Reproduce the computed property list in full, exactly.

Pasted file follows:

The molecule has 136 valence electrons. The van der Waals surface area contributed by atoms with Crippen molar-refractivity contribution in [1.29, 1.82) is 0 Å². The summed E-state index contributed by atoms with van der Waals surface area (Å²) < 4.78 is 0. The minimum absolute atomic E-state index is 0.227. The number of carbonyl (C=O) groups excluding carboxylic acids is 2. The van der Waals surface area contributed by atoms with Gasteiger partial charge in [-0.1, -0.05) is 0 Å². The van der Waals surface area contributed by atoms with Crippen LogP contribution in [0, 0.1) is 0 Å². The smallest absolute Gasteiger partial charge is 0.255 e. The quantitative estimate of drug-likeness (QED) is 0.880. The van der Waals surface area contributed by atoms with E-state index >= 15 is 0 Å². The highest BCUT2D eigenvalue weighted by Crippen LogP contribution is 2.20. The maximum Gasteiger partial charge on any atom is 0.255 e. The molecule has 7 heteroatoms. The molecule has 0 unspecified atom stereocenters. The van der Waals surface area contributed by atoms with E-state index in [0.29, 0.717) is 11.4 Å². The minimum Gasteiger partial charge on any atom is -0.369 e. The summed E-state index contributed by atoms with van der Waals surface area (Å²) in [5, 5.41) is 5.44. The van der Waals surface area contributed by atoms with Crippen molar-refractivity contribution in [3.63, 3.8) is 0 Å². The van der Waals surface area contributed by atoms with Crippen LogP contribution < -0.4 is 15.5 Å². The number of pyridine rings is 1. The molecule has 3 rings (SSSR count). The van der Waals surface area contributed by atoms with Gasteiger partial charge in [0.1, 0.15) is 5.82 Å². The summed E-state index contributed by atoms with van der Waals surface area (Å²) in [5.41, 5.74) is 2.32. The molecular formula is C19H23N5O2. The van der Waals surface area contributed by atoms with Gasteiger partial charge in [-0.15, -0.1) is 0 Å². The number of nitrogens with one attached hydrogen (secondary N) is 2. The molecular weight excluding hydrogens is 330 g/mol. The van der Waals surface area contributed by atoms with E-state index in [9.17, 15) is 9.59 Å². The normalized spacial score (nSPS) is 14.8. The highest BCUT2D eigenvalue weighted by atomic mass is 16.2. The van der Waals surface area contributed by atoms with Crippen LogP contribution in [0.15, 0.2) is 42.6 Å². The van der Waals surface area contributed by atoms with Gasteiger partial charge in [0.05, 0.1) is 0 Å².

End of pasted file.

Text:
The molecule has 136 valence electrons. The van der Waals surface area contributed by atoms with Crippen molar-refractivity contribution in [1.29, 1.82) is 0 Å². The summed E-state index contributed by atoms with van der Waals surface area (Å²) < 4.78 is 0. The minimum absolute atomic E-state index is 0.227. The number of carbonyl (C=O) groups excluding carboxylic acids is 2. The van der Waals surface area contributed by atoms with Gasteiger partial charge in [-0.1, -0.05) is 0 Å². The van der Waals surface area contributed by atoms with Crippen LogP contribution in [0, 0.1) is 0 Å². The smallest absolute Gasteiger partial charge is 0.255 e. The quantitative estimate of drug-likeness (QED) is 0.880. The van der Waals surface area contributed by atoms with E-state index >= 15 is 0 Å². The highest BCUT2D eigenvalue weighted by Crippen LogP contribution is 2.20. The maximum Gasteiger partial charge on any atom is 0.255 e. The molecule has 7 heteroatoms. The molecule has 0 unspecified atom stereocenters. The van der Waals surface area contributed by atoms with E-state index in [0.29, 0.717) is 11.4 Å². The minimum Gasteiger partial charge on any atom is -0.369 e. The summed E-state index contributed by atoms with van der Waals surface area (Å²) in [5, 5.41) is 5.44. The van der Waals surface area contributed by atoms with Crippen molar-refractivity contribution in [3.63, 3.8) is 0 Å². The van der Waals surface area contributed by atoms with Crippen LogP contribution < -0.4 is 15.5 Å². The number of pyridine rings is 1. The molecule has 3 rings (SSSR count). The van der Waals surface area contributed by atoms with Gasteiger partial charge in [0.1, 0.15) is 5.82 Å². The summed E-state index contributed by atoms with van der Waals surface area (Å²) in [5.41, 5.74) is 2.32. The molecular formula is C19H23N5O2. The van der Waals surface area contributed by atoms with Gasteiger partial charge in [-0.15, -0.1) is 0 Å². The number of nitrogens with one attached hydrogen (secondary N) is 2. The molecular weight excluding hydrogens is 330 g/mol. The van der Waals surface area contributed by atoms with E-state index in [9.17, 15) is 9.59 Å². The normalized spacial score (nSPS) is 14.8. The highest BCUT2D eigenvalue weighted by atomic mass is 16.2. The van der Waals surface area contributed by atoms with Crippen LogP contribution in [0.15, 0.2) is 42.6 Å². The van der Waals surface area contributed by atoms with Gasteiger partial charge in [0.05, 0.1) is 0 Å².